Aircraft: Swift GC-1A. Injuries: 2 Fatal. Location: East Moriches, N.Y. Aircraft damage: Destroyed.
What reportedly happened: The airplane departed with an adequate supply of fuel in the main fuel tank but an unknown amount in the tip tanks. The Swift’s takeoff was witnessed by the mechanic who performed the last inspection on the airplane. The mechanic thought the engine sounded unusual and thought the pilot would return for landing, but he did not.
The airplane’s GPS indicated that the flight proceeded south to the southern Long Island coastline then turned to the west, paralleling the coastline while climbing to a maximum altitude of 2,602 feet. The flight continued on the westerly heading and descended to 2,383 feet and then turned north. The flight continued on the northerly heading and descended to 1,812 feet, then turned to an easterly heading, followed by a southeasterly heading then back to an easterly heading with a steadily decreasing altitude and a steady groundspeed of about 86 knots. When just west of Moriches Inlet, the GPS altitude was noted to be 60 feet, and the groundspeed was 85 knots.
Several witnesses near the crash site heard a sputtering engine. One witness stated that the airplane was running flawlessly, but he thought it was going to land because it was flying “way too slow.” Another witness who was about 1,000 to 1,500 feet west of the Moriches Inlet, reported seeing a flock of birds take flight followed by the airplane pitching up and then pitching down into the inlet.
Although minimal damage was noted on the propeller, no evidence of a bird strike was noted on any component of the airplane. The flaps and landing gear were extended, consistent with a precautionary landing.
The fuel selector was found positioned to the tip tanks, both of which were breached during the impact, therefore no determination could be made as to the quantity of fuel in the tanks at the time of the accident.
Although the remaining quantity of fuel in the main fuel tank was not quantified during the post-accident investigation, the airplane had only been operated for 40 minutes since the main fuel tank was filled and the main fuel tank can hold over two hours of fuel.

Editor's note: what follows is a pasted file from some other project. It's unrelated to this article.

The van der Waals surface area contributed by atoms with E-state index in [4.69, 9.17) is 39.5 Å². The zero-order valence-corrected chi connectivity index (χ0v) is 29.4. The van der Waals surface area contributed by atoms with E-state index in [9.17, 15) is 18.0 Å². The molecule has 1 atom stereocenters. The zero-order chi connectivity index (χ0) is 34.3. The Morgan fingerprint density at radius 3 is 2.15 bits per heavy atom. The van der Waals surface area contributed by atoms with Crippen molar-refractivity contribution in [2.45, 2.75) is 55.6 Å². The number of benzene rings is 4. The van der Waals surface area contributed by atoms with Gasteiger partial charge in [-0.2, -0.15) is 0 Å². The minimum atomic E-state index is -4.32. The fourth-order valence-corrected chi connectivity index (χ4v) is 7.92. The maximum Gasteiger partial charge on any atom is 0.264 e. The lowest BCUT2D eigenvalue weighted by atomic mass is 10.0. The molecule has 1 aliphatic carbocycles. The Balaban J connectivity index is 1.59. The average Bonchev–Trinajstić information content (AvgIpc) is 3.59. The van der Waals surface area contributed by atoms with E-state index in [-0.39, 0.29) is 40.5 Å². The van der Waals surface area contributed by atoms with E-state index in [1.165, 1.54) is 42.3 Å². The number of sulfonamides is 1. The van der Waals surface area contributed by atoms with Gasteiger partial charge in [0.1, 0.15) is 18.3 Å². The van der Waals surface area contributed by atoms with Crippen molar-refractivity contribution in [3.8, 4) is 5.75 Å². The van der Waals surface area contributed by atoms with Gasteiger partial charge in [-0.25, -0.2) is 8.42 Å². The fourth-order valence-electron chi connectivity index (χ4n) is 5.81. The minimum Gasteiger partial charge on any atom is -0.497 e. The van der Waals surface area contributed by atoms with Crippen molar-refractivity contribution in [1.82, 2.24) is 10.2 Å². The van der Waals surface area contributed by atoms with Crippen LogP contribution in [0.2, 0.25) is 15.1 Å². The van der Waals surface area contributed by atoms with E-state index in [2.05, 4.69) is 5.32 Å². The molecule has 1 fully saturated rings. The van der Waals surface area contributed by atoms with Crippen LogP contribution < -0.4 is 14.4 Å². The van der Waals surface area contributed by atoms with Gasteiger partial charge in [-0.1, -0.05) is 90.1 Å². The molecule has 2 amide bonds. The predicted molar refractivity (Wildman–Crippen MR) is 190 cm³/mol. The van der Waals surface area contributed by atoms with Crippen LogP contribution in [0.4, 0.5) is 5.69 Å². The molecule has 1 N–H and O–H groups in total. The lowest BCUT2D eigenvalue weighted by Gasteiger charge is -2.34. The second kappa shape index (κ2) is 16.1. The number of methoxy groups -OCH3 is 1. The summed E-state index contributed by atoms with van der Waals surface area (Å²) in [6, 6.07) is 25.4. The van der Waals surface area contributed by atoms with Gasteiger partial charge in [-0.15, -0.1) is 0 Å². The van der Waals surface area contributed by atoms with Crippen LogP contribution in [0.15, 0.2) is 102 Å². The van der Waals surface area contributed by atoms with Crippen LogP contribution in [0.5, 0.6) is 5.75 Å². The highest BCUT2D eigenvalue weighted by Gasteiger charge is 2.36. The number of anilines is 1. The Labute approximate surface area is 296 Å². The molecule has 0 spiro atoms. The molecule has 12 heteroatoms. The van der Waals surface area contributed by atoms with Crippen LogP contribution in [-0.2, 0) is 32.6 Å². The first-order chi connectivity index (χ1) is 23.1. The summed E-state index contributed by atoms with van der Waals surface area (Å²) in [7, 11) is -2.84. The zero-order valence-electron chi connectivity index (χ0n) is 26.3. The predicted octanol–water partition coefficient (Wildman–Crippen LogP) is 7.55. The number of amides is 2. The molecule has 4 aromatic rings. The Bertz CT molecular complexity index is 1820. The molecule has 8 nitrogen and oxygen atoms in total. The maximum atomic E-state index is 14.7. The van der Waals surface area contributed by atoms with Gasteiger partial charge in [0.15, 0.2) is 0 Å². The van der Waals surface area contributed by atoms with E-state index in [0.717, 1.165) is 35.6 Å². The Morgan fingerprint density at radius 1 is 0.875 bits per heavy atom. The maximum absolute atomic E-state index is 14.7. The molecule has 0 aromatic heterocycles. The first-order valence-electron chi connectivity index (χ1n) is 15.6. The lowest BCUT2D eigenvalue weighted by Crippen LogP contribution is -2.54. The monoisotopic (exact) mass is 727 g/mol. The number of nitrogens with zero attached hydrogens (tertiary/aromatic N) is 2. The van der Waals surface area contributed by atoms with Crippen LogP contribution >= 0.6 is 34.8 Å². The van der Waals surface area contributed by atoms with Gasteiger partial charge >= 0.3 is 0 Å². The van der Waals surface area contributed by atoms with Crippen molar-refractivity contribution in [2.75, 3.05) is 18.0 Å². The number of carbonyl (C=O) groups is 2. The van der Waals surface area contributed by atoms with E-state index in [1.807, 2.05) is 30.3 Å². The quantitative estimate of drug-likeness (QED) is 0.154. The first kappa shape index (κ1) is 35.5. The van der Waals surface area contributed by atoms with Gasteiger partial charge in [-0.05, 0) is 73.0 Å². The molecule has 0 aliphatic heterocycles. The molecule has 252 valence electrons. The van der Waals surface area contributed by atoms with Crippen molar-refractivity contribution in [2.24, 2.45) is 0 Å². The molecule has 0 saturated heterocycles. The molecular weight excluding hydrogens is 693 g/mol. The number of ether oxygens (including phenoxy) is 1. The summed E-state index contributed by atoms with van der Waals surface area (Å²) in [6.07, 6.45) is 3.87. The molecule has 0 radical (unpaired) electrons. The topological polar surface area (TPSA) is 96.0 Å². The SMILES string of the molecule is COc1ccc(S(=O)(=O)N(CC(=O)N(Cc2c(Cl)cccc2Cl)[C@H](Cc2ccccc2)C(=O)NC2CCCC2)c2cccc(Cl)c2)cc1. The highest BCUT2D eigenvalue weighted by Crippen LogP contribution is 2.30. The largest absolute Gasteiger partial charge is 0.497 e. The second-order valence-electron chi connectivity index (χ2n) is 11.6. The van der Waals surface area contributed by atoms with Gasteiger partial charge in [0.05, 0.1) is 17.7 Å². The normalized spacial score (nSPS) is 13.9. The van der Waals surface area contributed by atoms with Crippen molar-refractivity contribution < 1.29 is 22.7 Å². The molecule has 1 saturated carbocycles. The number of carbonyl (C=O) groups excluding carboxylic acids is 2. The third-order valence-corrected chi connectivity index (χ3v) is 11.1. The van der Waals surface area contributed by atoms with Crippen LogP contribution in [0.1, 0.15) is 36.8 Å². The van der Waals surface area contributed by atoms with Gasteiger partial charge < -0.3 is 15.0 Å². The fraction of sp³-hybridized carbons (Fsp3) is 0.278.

No obstructions of the fuel supply from the main or tip tanks were noted, and the engine-driven fuel pump tested satisfactorily.
Although about six ounces of water was drained from the main fuel tank, the water was consistent with ocean water and no other contaminants from the tank were noted. Water contamination was also noted from a sample of fuel and water drained from an open fuel supply line for the right tip tank, however, the right tip tank was breached and the water was likely from the ocean. No fuel or contamination was noted in the carburetor bowl.
Although a valve on the left side of the firewall was inoperative, which allowed heated air to enter the cockpit by the pilot’s side, no determination could be made as to how or if that factored into the accident sequence. Further, that condition had been known by the pilot since September.
Based on the flight track and groundspeed recorded by the GPS and the fact that the landing gear and flaps were extended, investigators determined that it is likely that the pilot was performing a precautionary landing. However, the reason for the attempted precautionary landing could not be determined from the available evidence. Based on the witness statement of birds in the area, it is likely that during the precautionary landing, the pilot reacted to the birds by pitching the airplane up, stalled the airplane, and was unable to recover because of the low altitude.
Probable cause: The failure of the pilot to maintain airspeed while attempting a precautionary landing for reasons that could not be determined from the available evidence. Contributing to the accident was the pilot’s pitch-up reaction to birds that took flight during his approach for the precautionary landing, which resulted in an inadvertent stall
NTSB Identification: ERA13FA032
This October 2012 accident report is are provided by the National Transportation Safety Board. Published as an educational tool, it is intended to help pilots learn from the misfortunes of others.